More than 100 tribal leaders, tribal youth and a handful of United States Senators turned out last week in support of Native youth at the Center for Native American Youth’s (CNAY) one year anniversary reception held at the L’Enfant Plaza Hotel in Washington D.C. The reception was timely and appropriate to garner a sizable attendance as the reception fell on the tail end of the 2012 National Congress of American Indians Executive Council winter session.
The CNAY has been active in Indian country for the past year after being started by a generous donation from former U.S. Senator Byron Dorgan. Dorgan, who donated one million dollars to the Aspen Institute last March, worked with CNAY Director Erin Bailey to, as their mission statement states, “bring greater national attention to the issues facing Native American youth and to foster solutions with special emphasis on youth suicide prevention.”
On the evening of the reception, several movers and shakers in Indian country took some time to speak with Indian Country Today Media Network. When speaking about the highlights of the past year, former Senator Byron Dorgan shared highlights of the past 12 months, his insights about the early success of the CNAY and its receptivity in Indian country.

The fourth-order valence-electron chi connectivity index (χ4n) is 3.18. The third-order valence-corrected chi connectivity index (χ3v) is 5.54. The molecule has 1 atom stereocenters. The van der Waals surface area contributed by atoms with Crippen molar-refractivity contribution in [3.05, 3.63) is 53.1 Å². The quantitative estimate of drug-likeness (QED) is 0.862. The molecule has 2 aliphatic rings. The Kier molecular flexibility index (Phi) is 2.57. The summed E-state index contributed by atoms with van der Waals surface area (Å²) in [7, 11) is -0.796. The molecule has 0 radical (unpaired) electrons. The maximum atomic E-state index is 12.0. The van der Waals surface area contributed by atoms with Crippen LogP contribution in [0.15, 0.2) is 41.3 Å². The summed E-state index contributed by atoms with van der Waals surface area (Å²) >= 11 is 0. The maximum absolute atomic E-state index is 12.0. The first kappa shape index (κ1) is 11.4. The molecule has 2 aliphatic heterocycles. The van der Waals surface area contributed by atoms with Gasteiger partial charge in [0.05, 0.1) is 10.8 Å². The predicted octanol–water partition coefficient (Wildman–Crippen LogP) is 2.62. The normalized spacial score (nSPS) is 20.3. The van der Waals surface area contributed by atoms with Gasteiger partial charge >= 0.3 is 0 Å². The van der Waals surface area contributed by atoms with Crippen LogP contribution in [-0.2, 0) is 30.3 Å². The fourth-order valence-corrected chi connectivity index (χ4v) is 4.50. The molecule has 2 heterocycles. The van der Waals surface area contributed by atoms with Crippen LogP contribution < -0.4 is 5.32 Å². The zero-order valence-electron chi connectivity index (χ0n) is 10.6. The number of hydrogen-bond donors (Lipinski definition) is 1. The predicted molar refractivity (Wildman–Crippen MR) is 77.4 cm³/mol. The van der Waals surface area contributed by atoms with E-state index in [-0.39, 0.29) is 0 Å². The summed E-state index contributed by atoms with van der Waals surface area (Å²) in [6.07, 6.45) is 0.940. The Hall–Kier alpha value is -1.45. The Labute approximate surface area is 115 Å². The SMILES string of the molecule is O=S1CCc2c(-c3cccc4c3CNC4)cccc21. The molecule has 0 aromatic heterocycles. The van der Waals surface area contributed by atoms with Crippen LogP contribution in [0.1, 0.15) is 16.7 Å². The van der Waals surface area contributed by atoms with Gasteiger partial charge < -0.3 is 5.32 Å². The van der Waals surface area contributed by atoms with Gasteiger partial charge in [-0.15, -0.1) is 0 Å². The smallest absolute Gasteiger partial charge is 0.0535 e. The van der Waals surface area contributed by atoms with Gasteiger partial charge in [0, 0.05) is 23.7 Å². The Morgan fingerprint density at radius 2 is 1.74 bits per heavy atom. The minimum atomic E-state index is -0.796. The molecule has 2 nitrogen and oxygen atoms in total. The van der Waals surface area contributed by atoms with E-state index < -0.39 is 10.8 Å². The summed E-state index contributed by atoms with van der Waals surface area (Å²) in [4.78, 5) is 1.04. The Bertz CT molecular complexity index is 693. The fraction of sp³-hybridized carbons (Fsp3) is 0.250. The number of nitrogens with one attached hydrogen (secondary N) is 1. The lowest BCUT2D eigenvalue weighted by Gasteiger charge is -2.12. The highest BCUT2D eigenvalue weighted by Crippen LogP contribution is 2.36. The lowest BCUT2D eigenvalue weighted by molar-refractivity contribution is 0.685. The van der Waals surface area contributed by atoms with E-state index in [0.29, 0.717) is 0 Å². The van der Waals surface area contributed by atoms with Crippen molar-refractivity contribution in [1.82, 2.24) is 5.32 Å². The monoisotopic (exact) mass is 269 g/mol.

“The highlights for me have been with the kids. We have gone out to do youth summits on Indian reservations, and I come back unbelievably inspired by what I find. Yes you do find tragedy or situations that break your heart, but you also find kids that are doing things out there somewhere in the corner of a reservation – they decide to be an ambassador for Native Youth,” Dorgan said.
“We've worked with a lot of federal agencies and are doing a lot of coordinating with these agencies. At the end of this first year we have really become acquainted with tribes so that they know who we are, what we're doing and how we can be helpful,” he said.
Dorgan also stated CNAY would be doing everything to ensure they would incorporate the best practices were to help Native Youth and would in turn share that information with other tribes about what works and what does not work with respect to the youth.
Additionally Dorgan said, there would be an emphasized focus on at-risk behavior. “We are addressing the issue of teen suicide – which is the focus of our work, not in the context of the tragedy but in the context of preventing the tragedy and overcoming youth suicide.”
Bailey, the literal backbone of the Aspen Institutes CNAY was also on hand to talk about the major components of the CNAY and its success over the past year.
“A lot has happened in one year,” Bailey said. Who said the makeup of the CNAY was based on three vital directives to include its proactive outreach to Indian country youth, the ability to elevate issues of awareness and to bring new partnerships to the table and to create the idea of promoting hope by sharing the stories of success.